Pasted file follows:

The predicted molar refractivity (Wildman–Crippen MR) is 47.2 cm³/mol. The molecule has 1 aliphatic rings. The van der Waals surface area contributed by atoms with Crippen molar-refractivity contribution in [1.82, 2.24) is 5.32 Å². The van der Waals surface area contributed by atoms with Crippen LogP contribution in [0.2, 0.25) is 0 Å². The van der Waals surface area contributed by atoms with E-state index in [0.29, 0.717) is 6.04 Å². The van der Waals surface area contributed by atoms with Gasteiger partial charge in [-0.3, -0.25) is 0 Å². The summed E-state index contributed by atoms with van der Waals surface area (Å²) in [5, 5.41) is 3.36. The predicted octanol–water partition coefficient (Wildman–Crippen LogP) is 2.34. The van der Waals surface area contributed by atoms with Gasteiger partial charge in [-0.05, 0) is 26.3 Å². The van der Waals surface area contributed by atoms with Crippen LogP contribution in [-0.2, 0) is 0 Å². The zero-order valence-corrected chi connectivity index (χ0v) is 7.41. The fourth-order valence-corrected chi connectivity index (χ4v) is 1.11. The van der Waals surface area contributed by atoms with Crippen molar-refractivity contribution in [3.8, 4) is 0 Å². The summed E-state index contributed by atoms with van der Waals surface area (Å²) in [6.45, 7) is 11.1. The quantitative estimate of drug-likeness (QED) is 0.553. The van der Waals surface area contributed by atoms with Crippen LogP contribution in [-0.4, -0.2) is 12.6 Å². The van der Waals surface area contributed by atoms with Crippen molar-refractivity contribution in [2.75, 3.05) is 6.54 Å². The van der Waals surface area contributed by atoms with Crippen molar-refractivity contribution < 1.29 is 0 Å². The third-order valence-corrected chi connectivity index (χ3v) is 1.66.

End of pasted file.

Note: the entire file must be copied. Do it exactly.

The predicted molar refractivity (Wildman–Crippen MR) is 47.2 cm³/mol. The molecule has 1 aliphatic rings. The van der Waals surface area contributed by atoms with Crippen molar-refractivity contribution in [1.82, 2.24) is 5.32 Å². The van der Waals surface area contributed by atoms with Crippen LogP contribution in [0.2, 0.25) is 0 Å². The van der Waals surface area contributed by atoms with E-state index in [0.29, 0.717) is 6.04 Å². The van der Waals surface area contributed by atoms with Gasteiger partial charge in [-0.3, -0.25) is 0 Å². The summed E-state index contributed by atoms with van der Waals surface area (Å²) in [5, 5.41) is 3.36. The predicted octanol–water partition coefficient (Wildman–Crippen LogP) is 2.34. The van der Waals surface area contributed by atoms with Gasteiger partial charge in [-0.05, 0) is 26.3 Å². The van der Waals surface area contributed by atoms with Crippen LogP contribution in [-0.2, 0) is 0 Å². The zero-order valence-corrected chi connectivity index (χ0v) is 7.41. The fourth-order valence-corrected chi connectivity index (χ4v) is 1.11. The van der Waals surface area contributed by atoms with Crippen molar-refractivity contribution in [3.8, 4) is 0 Å². The summed E-state index contributed by atoms with van der Waals surface area (Å²) in [6.45, 7) is 11.1. The quantitative estimate of drug-likeness (QED) is 0.553. The van der Waals surface area contributed by atoms with Crippen LogP contribution in [-0.4, -0.2) is 12.6 Å². The van der Waals surface area contributed by atoms with Crippen molar-refractivity contribution in [2.75, 3.05) is 6.54 Å². The van der Waals surface area contributed by atoms with Crippen molar-refractivity contribution < 1.29 is 0 Å². The third-order valence-corrected chi connectivity index (χ3v) is 1.66.